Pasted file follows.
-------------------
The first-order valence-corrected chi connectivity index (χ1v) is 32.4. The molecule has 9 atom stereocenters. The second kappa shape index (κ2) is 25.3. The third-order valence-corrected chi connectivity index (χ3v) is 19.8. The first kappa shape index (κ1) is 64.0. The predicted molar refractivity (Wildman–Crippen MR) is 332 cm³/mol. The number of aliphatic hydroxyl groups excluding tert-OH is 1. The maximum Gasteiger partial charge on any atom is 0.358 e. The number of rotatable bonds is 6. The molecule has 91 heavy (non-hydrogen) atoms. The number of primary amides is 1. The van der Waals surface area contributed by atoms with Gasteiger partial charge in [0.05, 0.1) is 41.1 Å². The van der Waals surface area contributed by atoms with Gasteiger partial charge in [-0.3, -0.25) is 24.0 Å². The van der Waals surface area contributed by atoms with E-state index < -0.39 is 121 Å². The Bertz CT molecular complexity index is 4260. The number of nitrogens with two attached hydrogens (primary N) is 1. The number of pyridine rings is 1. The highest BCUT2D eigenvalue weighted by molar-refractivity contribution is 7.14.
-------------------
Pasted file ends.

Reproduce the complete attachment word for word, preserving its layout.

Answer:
The first-order valence-corrected chi connectivity index (χ1v) is 32.4. The molecule has 9 atom stereocenters. The second kappa shape index (κ2) is 25.3. The third-order valence-corrected chi connectivity index (χ3v) is 19.8. The first kappa shape index (κ1) is 64.0. The predicted molar refractivity (Wildman–Crippen MR) is 332 cm³/mol. The number of aliphatic hydroxyl groups excluding tert-OH is 1. The maximum Gasteiger partial charge on any atom is 0.358 e. The number of rotatable bonds is 6. The molecule has 91 heavy (non-hydrogen) atoms. The number of primary amides is 1. The van der Waals surface area contributed by atoms with Gasteiger partial charge in [0.05, 0.1) is 41.1 Å². The van der Waals surface area contributed by atoms with Gasteiger partial charge in [-0.3, -0.25) is 24.0 Å². The van der Waals surface area contributed by atoms with E-state index < -0.39 is 121 Å². The Bertz CT molecular complexity index is 4260. The number of nitrogens with two attached hydrogens (primary N) is 1. The number of pyridine rings is 1. The highest BCUT2D eigenvalue weighted by molar-refractivity contribution is 7.14.